The Oklahoma County Board of Commissioners voted 3-0 today to ask the state of Oklahoma to help fund the construction of a proposed $300 million new jail.
In the agenda item put forward by District 2 Commissioner Brian Maughan, the county will seek $110 million in funds from the Joint Committee on Pandemic Relief Funding of the Oklahoma Legislature, which administers the state’s funds from the American Rescue Plan Act (ARPA) for COVID-19 relief.
The requested amount matches the amount county voters are expected to be asked to approve in a bond vote later this year.
But the U.S. Department of Treasury recently issued a final rule that restricts the use of funds from the American Rescue Plan Act for the construction of jails or prisons.
Those in favor of building a new jail have hoped to tap into $150 million in funds the county is due to receive from ARPA. It remains unclear how much, if any, of that money might go to the jail construction and whether the ruling will affect the county’s ability to secure the requested state funding.
‘It’s not just focused on the DOC wing anymore’
Commissioners had previously planned to ask the state for $75 million to fund a Department of Corrections wing at the proposed new jail. That wing would house inmates awaiting transfer to one of the DOC’s facilities across the state after sentencing.
Oklahoma County Criminal Justice Advisory Council executive director Timothy Tardibono said the increased funding request to the state represents a shift in the use of the funding to accommodate the new Treasury Department ruling.
“The switch happened as the final rule came out,” Tardibono told commissioners Tuesday. “The new proposal focuses on the medical-behavioral health portion that goes into the jail. Working with FSB (architects) on their recommendation related to cost and space related to that medical-behavioral health wing, and then with (ARPA consultant) Accenture looking at the new guidelines, we went through the guidelines together after the final rule. They feel comfortable with this request. The reason it’s $110 million is because we’re expanding the amount we’re talking about. It’s not just focused on the DOC wing anymore. It’s now more related to mental-behavioral health that would go into the facility.”
Tardibono said the request from commissioners represents the beginning of what could be a long process.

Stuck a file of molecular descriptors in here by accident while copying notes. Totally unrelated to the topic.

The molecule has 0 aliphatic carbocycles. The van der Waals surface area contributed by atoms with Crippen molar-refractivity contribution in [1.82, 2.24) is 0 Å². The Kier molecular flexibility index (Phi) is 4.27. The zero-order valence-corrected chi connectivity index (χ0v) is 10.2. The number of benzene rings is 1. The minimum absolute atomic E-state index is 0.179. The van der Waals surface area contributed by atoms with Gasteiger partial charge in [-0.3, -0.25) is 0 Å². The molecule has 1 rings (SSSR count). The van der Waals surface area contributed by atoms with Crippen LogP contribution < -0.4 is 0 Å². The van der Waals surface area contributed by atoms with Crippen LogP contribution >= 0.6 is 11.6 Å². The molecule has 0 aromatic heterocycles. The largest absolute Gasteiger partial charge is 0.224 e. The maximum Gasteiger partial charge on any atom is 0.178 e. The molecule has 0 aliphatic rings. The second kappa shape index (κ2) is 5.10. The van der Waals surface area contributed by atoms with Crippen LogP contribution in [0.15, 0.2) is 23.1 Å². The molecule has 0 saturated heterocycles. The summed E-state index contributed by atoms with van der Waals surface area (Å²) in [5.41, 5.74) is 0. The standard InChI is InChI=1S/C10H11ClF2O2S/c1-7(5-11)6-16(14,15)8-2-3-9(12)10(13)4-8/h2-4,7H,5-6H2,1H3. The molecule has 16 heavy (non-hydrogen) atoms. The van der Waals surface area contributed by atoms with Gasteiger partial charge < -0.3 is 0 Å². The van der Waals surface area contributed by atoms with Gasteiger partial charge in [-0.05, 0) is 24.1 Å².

“The state is going through their process, so this would just be a request to get the conversation started between the Board of County Commissioners and the state,” Tardibono said.
Timing with legislative session important
One major funding component for the new jail is expected to be $110 million in general obligation bonds approved by county voters. District 1 Commissioner Carrie Blumert said she has concerns about asking the state to match that funding at this point.
“We would be asking the state for a match, but we haven’t gone out for a bond vote yet to the people, and we also haven’t taken action on our county ARPA funds,” Blumert said.
Tardibono said the timing of the request was made to align with the schedule of the Oklahoma Legislature, which holds its annual regular session from February through May.
“It’s just a matter of they are about to start session,” Tardibono said. “They wanted this two weeks ago, actually, and so we realized, as a county you all still have a process to go through, and the voter still has a process to go through, so the timing would all come together toward the end of the legislative session, presuming the voters approve the bond. Then that would give the Legislature the understanding of what the county is putting into it.”
Blumert said she remains conflicted about the use of county ARPA money for the jail.
“I do appreciate Timothy and a few others reaching out to me about this and having conversations about it and tweaking what was brought a few weeks ago,” Blumert said. “I do feel conflicted. I know that the final rule on ARPA money came out and sort of forced us to re-look at ways this money can legally be spent. You all know me, I wanted to send some of this money out into the community, but I know we also need a new jail. So that’s where I’m conflicted.”
‘It will tell us where we stand’
Maughan said the state’s response to the request for funding will provide clarity for the future of the project.
“It will tell us where we stand,” he said. “We’re going to have to figure out a coalition of partners to figure out this ultimate solution anyway.”
Maughan said the state’s involvement could also help with the jail’s status with the U.S. Department of Justice.
“I think we’ve all campaigned on trying to do something about the jail,” Maughan said. “This may not be the perfect, it may not be the ultimate, it may not be the final, but it’s a conversation-starter. And what I’m excited about is, for the first time in many years, there’s a real serious conversation being held at the commission to address it, and not just talk about it anymore but actually try to take it on and fix it, or at least dramatically improve the situation we have now. Which, it’s not just us coming up with this and saying we should do it. Let’s not forget the Department of Justice has been reviewing us since 2008.”
In 2009, a Department of Justice report leveled harsh criticism of the jail’s staffing, overcrowding and medical care of the facility. It found 60 civil rights violations at the jail during the course of the investigation.